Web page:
John: Least favorite city? Ooh, that’s a good question. Oh, man. Wow. That is a really good question. Shreveport, Louisiana is easily gonna be my least favorite city, easily for so many reasons. My senior year at Notre Dame, we played in the Independence Bowl and it’s in Shreveport, and it should not be a bowl. It was in their state fair rodeo stadium. So they didn’t have enough bathrooms or food vendors. So it’s like Porta Johns. And we played against LSU, so it’s like home state. And so, it was absolutely crazy. And then I went back probably 10 years later to the Funny Bone in Shreveport and that’s a long week ’cause that was like Wednesday night through Sunday night. So it was almost like 6 days you’re there.
It was a long week, and I’m not sure I’m gonna go back like ever. Like if there’s a company that wants to bring me into Shreveport, I’ll pay for everyone to come to another city and let’s just go to like somewhere else.
John: Right, exactly. That’s how much— Yeah, Shreveport, Louisiana. That’s definitely gonna be my least favorite. I could say that with conviction.
Zach: I can see that.
John: I’m sure the people are nice, but yeah. Yeah, it’s a whole another episode when I’m back on The Zach Gordon Podcast.
Zach: There, it’s perfect.
John: Yeah, exactly. You got one more?
Zach: What’s your favorite sandwich?
John: Ooh, favorite sandwich. That’s tough man ’cause like a Reuben’s good, like a Cubano’s good. Something with bacon always good.
Zach: I’m giving the hard hitting tough questions out here.
John: Yeah. But they’re hard, man. You make me think. Like my brain’s hurting. Preferably anything with bacon. There’s cheese on there. That’s always a plus. But yeah, probably one of those two would be good. Yeah. I wonder if there’s a Ruben with bacon on it.
Zach: I’m sure you can make that happen.
John: Yeah, that would be pretty magical. It’d probably be a restaurant in Shreveport and now I really got to decide like—
Zach: The only place in the world that serves that sandwich.
John: Right? It’s like “Well, John, which one’s the best here or the worst?”
Zach: And how far does Uber Eats go?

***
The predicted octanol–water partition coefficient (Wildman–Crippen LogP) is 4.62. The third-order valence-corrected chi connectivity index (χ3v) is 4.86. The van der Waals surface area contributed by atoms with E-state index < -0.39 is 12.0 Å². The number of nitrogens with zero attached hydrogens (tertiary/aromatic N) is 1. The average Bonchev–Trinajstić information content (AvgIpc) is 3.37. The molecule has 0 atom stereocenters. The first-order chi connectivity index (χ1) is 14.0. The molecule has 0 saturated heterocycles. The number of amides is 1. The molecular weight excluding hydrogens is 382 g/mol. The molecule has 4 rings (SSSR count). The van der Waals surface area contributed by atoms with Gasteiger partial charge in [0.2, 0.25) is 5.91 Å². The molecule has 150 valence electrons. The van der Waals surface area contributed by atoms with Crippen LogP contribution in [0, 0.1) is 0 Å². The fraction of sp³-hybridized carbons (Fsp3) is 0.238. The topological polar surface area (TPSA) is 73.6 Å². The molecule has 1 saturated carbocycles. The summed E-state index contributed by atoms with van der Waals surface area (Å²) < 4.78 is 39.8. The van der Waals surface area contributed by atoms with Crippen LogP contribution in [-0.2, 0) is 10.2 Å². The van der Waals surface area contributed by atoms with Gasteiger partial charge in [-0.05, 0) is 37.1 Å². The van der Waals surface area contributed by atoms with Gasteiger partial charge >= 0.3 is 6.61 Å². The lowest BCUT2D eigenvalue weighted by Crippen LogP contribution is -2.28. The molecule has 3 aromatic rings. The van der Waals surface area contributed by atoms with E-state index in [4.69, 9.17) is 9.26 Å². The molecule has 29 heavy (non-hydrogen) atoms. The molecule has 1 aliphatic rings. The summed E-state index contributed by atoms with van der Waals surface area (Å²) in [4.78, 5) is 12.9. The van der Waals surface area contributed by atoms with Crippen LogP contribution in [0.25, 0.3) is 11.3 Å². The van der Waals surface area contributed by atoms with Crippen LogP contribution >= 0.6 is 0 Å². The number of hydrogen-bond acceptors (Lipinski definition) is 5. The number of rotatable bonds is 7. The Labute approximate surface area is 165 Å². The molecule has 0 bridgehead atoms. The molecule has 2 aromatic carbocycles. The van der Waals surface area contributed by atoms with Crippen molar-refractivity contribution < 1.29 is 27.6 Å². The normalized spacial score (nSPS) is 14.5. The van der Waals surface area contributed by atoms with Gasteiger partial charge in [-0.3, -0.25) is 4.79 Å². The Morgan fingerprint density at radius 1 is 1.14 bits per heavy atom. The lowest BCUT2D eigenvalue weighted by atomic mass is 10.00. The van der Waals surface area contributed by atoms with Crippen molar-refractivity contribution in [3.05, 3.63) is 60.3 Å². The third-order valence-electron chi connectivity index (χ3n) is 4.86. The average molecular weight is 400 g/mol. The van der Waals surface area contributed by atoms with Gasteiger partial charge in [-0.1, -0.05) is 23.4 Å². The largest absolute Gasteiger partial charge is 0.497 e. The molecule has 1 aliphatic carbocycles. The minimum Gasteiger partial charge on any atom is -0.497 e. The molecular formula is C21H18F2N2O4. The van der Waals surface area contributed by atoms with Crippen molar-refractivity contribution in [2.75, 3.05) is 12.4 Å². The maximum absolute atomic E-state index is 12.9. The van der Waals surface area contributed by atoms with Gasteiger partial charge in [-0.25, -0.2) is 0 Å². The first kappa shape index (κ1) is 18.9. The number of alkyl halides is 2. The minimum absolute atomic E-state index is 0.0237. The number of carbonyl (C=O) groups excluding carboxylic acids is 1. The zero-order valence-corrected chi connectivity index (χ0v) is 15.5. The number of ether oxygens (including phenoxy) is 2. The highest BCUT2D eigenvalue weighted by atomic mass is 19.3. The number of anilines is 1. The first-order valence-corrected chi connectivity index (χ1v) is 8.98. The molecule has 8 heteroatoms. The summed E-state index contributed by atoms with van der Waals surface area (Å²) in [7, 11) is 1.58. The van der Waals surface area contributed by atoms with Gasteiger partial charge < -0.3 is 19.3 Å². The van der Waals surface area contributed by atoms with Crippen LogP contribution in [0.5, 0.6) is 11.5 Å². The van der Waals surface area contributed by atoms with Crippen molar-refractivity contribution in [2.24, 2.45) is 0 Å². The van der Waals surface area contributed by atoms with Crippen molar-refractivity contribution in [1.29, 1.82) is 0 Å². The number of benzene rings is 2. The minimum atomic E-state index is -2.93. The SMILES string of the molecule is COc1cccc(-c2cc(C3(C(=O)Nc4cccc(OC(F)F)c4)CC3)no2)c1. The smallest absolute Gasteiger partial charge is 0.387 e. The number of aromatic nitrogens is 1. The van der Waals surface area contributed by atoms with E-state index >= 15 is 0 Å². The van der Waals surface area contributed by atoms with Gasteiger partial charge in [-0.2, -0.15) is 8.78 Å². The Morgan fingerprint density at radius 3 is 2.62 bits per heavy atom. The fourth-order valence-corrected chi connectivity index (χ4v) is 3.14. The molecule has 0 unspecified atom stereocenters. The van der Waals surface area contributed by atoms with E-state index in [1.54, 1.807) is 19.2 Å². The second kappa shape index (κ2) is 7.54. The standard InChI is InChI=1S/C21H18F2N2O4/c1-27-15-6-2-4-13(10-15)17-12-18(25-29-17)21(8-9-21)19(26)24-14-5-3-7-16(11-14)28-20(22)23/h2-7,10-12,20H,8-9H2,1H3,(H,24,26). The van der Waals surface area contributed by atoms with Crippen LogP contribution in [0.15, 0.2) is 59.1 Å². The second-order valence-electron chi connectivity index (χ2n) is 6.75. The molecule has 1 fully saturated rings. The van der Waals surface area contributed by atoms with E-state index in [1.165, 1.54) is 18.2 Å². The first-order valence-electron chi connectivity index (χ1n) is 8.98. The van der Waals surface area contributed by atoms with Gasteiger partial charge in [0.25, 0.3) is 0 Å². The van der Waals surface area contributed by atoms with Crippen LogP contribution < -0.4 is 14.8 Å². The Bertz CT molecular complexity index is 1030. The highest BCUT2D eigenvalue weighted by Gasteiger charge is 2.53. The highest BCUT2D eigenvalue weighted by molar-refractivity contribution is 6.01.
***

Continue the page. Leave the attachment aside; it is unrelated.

John: Right? There you go. That’s awesome. Well, thanks so much, Zach, for being a part of What’s Your “And”? It’s really, really cool to have you on the show.
Zach: No, I really appreciate you being here. Thank you so much for having me.
John: Yeah, absolutely. And everybody listening, if you wanna see some pictures of Zach from his adventures running or connect with him on social media, be sure to go to whatsyourand.com. Everything’s there. And while you’re on the page, please click the big button, do the anonymous research survey about corporate culture, and don’t forget to check out the book. So thanks again for subscribing on Apple Podcasts or whatever app you use and for sharing this with your friends so they get the message that we’re all trying to spread. That who you are is so much more than what you do.
Elizabeth is an Accountant & Podcaster
Elizabeth Coo, Founder and Co-Host of Entry Level Adulting Podcast, talks about how she fell into accounting, discovering her passion for podcasting, how it has helped her with her career as an accountant, and much more!
• Starting the Entry Level Adulting Podcast
• Skills from podcasting that applies to her career as an accountant
• Talking about her podcasting at work
• Why it is both up to the organization and the individual to help create an open work culture
Please take 2 minutes
to do John’s anonymous survey
about Corporate Culture!
- Read Full TranscriptOpen or Close
Welcome to Episode 529 of What’s Your “And”? This is John Garrett. And each Wednesday, I interview a professional who, just like me, is known for a hobby, or a passion, or an interest outside of work. And to put it another way, it’s encouraging people to find their “and.” For instance, who else are you beyond the job title?
And I want to make a quick plug here for globaldogart.com. Last year, Michael Puck was on the show, and his “and” was dog photography. And he wanted me to let you know that dogs foster social connection and pictures of them help promote trusting relationships in business settings. And researchers also confirmed that pictures of dogs increase our well-being and reduce stress. And so, he teamed up with other dog photographers all over the world to create globaldogart.com. And you can bring in those pictures into your home or your business settings. And 100% of the proceeds go to save 1 million dogs by 2030. So check out globaldogart.com.
And while you’re on the internet, check out whatsyourand.com. And the book is out there on Amazon, and Barnes & Noble, Indigo, Bookshop, and a few other websites. So check out those links. And please don’t forget to hit subscribe to the podcast so you don’t miss any of the future episodes. I love sharing such interesting stories each and every week. And this week is no different with my guest, Elizabeth Coo. She’s a senior litigation associate at Gursey | Schneider in Los Angeles, and the host of the Entry Level Adulting podcast. And now, she’s with me here today. Elizabeth, thanks so much for taking time to be with me on What’s Your “And”?
Elizabeth: Thank you so much for having me. I’m so excited to be here.
John: Oh, this is gonna be great. This is like entry level, teenager level, my podcast. So feel like it’s pre-adult compared to your show. So this is gonna be super, super fun.